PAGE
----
... Tarah Scott
1. Tell me about your book Lord Keeper and where you got your inspiration for it?
Lord Keeper is a Scottish historical set in the early sixteenth century. My inspiration came from Julie Garwood’s The Bride. The hero, Alex Kincaid, had a right hand man who had a thing for the heroine’s sister. He and Alex visited them at the monastery where the heroine had fled, and he was hoping the sister would step off holy ground so that he could kidnap her. I always wondered what would have happened had she obliged. So, many years later, Lord Keeper was born.
2. What was the first thing you wrote?
The first thing I wrote is the book to be released this September from Silver Publishing, My Highland Love. Like Lord Keeper, My Highland Love is a Scottish historical, but set in the nineteenth century.
3. Was there ever a time when you nearly gave up on becoming an author?
Oh yes! I have considered on more than one occasion giving up. Writing is a tough business. One must really want to write in order to survive.
4. What advice would you give to someone still trying to become an author?
Read a lot. Write even more. Find other writers you can trust to read your work. Then write a lot more.
5. Who is your favourite character/s you’ve created?
This is a very tough question. My answer is pretty cliché; my favourite character is always the one I’m currently writing.
6. What do you enjoy doing outside of writing?
I read a lot! I love to bake—something my daughter appreciates.
7. As an author, who and what do you recommend reading?
I recommend making a point to read outside the genre you write in. This helps to keep from falling into cliché plots and styles. As for specific books, definitely read some of the classics; Poe, Austen, Twain, Dickens and the like. Read some best selling authors and try to understand why they’re best sellers.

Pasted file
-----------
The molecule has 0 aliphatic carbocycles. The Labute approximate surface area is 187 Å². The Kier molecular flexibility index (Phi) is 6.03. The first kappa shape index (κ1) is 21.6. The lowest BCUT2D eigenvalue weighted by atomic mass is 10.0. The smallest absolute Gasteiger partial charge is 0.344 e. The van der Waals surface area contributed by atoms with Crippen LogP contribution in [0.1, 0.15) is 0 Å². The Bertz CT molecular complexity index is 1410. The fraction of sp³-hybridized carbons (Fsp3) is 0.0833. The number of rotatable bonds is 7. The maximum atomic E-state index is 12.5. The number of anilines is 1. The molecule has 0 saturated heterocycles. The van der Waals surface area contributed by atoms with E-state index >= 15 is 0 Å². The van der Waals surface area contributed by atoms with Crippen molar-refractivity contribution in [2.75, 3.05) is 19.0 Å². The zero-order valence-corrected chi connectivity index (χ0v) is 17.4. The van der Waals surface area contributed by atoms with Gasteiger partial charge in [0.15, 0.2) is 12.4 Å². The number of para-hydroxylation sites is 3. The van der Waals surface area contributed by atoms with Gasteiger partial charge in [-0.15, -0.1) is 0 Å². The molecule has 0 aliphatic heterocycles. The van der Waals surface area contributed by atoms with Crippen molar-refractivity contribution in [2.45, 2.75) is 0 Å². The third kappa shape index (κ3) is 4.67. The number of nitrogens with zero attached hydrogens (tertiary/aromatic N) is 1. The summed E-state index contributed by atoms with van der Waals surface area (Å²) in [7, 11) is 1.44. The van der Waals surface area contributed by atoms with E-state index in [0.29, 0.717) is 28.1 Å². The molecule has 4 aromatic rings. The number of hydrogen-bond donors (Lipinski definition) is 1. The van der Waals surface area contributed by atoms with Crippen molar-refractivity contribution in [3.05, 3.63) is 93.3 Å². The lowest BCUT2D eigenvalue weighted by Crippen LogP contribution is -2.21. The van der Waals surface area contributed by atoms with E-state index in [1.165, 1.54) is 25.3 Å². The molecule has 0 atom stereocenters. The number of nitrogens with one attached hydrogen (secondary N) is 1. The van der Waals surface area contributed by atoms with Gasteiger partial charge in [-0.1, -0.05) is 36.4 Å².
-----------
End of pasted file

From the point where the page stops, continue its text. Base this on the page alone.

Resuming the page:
8. What was your favourite book as a child?
Hands down, Jane Eyre. I’d read that book a dozen times by the time I was twelve.
9. What’s your next project? What do you look forward to in the future?
I’m currently working on another Scottish historical set in the late nineteenth century. My heroine is a con artist. Her final caper takes an unexpected turn when her uncle, a famous jewel thief, can’t resist one last heist and steals jewels that belong to the viscountess hosting the house party their attending. This wouldn’t be so bad if not for the fact that one of the heroine’s ‘investors’ is with Scotland Yard’s CID.
10. If one day you are world famous what would you entitle your auto-biography? And would you tell the whole truth?
ROFL. I would entitle my auto-biography Truth Really is Stranger than Fiction. And if I told the truth, I would then have to kill the readers.
11. If there was a fictional zombie apocalypse, which fictional character would you choose to be your wing man?
12. If you could speak to one kind of animal what would it be?
Chimpanzees. I know, that’s almost redundant, but I think they are the coolest animals.
13. If I came to your home and looked inside your refrigerator what would I find?
A little of everything. I have a teenage daughter who eats like a horse. I do keep lots of baby carrots and Greek yogurt on hand. I love them both.
14. If you were stranded on a desert island, what five things would you have with you?
A hen to lay eggs. (I love eggs.)
A comfort sleep bed
Sean Connery (I think Sean counts as a thing, as he’s a darn fine thing.)
No man bargains for war when he chooses a bride, but when he steals her from holy ground, he can expect nothing less.
Iain MacPherson swore he was nothing like his father, but his kidnapping of Victoria Hockley, the Countess of Lansbury is the first step toward the same obsessive jealousy that fueled his father’s life-long feud against the chief Iain’s mother loved.
A kiss, a midnight race for freedom, and a royal missive force Victoria into her captor’s arms. Hallowed ground can’t save her from the devil that followed her from England. Yet the Scottish lord who swears to protect her is far more dangerous.